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Start A Task Process Using Nintex Workflows In SharePoint 2013 And Office 365

This article will display the action “Start a task process” so that all my developer friends don’t have to spend much time and effort while using this function in their projects.

This action assists you to start a task process to one and many users using workflow. Let’s see the implementation of this functionality.

  • Create a list, Dev Testing.

  • Click on the List tab on the Top ribbon and click on Nintex Workflow.

  • You will see the following screen, to create a new workflow.

  • Click on “Create new workflow”.

  • You will come to the design phase of the Nintex workflows.

  • Add the action; “Start a task process” either by right clicks on the workflow or by dragging and dropping from the left toolbox.

  • Now let’s configure it.

  • When you double click on the action the following screen opens up.


  • Participant: Assign the users whom you want to make as a participant to receive tasks.

  • Task Title: Provide a title to the task.

  • Description: Provide a description to the task.

  • Due Date: Provide a due date to the tasks.

  • Related Item: Select if it is a current item or an item in a different list or library.

  • Task outcomes: You can choose the outcome of the task as ‘Approved’ or ‘Rejected’ depending on the outcome you want and you can even create custom outcomes.

  • Default Outcome: You can select what should be the default outcome if the task has an error.

  • Allow Lazy Approval: It allows you to reply in user language as approve or reject and the workflow will pick up the matching outcome.

– Assignee options

  • Assignment Behavior: Under the Assignee option,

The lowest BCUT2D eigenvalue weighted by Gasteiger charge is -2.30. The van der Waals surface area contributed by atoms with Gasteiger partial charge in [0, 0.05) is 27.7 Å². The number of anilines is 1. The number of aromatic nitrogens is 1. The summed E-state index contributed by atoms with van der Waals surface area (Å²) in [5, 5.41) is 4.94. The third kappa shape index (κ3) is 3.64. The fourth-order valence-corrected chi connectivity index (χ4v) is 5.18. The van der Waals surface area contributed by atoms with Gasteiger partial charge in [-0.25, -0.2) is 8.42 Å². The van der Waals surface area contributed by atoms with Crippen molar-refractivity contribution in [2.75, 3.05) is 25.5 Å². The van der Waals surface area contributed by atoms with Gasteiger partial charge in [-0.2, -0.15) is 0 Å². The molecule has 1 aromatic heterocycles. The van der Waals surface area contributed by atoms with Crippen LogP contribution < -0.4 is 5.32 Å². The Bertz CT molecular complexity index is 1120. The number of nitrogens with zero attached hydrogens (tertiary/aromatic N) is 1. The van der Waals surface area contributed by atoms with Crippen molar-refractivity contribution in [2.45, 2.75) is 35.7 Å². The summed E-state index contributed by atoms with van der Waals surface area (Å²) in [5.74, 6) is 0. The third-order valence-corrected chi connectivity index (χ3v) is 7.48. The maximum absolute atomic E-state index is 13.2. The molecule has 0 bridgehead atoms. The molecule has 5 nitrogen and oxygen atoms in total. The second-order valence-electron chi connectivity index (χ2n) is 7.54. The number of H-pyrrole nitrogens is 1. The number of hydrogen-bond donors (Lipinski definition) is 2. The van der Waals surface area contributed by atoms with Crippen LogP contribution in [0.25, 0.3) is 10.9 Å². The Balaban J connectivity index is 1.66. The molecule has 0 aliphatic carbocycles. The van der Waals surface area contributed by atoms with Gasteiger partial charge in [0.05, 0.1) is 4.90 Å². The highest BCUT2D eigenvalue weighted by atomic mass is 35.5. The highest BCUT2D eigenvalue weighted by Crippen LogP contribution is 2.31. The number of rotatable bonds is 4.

• You can assign the task serially one at a time and parallel at once.

  • Assign a task to each member within groups: When this option is checked, all the assignees will receive the tasks.Wait for task completion: You have to wait when checked, the workflow will pause until the task completes.Completion Criteria:

  • You can choose the options and make the workflow to wait for all responses or first response or for specific response and for a specific percentage of a response.

– Initial email options

  • Configure the initial email option.

  • Subject: Under the initial email options, specify the subject for the email.Email Body: Specify the body of the email.

– Reminder email options

Configure the reminder email options if you have to send reminder.

  • Send Reminder email: Select the option, if you want to send reminder emails.

  • Subject: Provide the subject of the email.Email Body: Specify the body of the email.

-Cancellations email options

Configure the cancellations of the task email to be sent.

  • Subject: Provide the subject of the email.

  • Email Body: Specify the body of the email.

– Escalate and auto- complete options

Configure the escalate and auto complete options here,

  • Choose what you want to do when you have to escalate and auto complete options.

  1. Do nothing.

  2. Escalate to person or group Auto-complete the task.

  • Now we have configured our workflow, let’s go and publish it to use it.Click on Publish on the left corner of the ribbon of Nintex Designer.

  • You will see the screen below.

  • Give your workflow a name.

  • Description

  • Choose your task list where it should store the tasks; it will be Workflow Tasks by default.

  • Choose your history list where it should store the history logs; it will be Workflow History by default.

  • Start Options:

  1. You can either start your workflow manually.

  2. Or you can start your workflow automatically when an item is created.

  3. Or you can start your workflow automatically when an item is modified.

  • Click on Publish.

  • Your workflow will get published.

So in this article we saw how to start a task process using Nintex Workflows in SharePoint 2013 and Office 365. This action starts a task to a user or many users using Nintex workflows using various functionality.

We will see more new articles on the actions of Nintex Workflows in the other parts of the article. Until then, keep learning!



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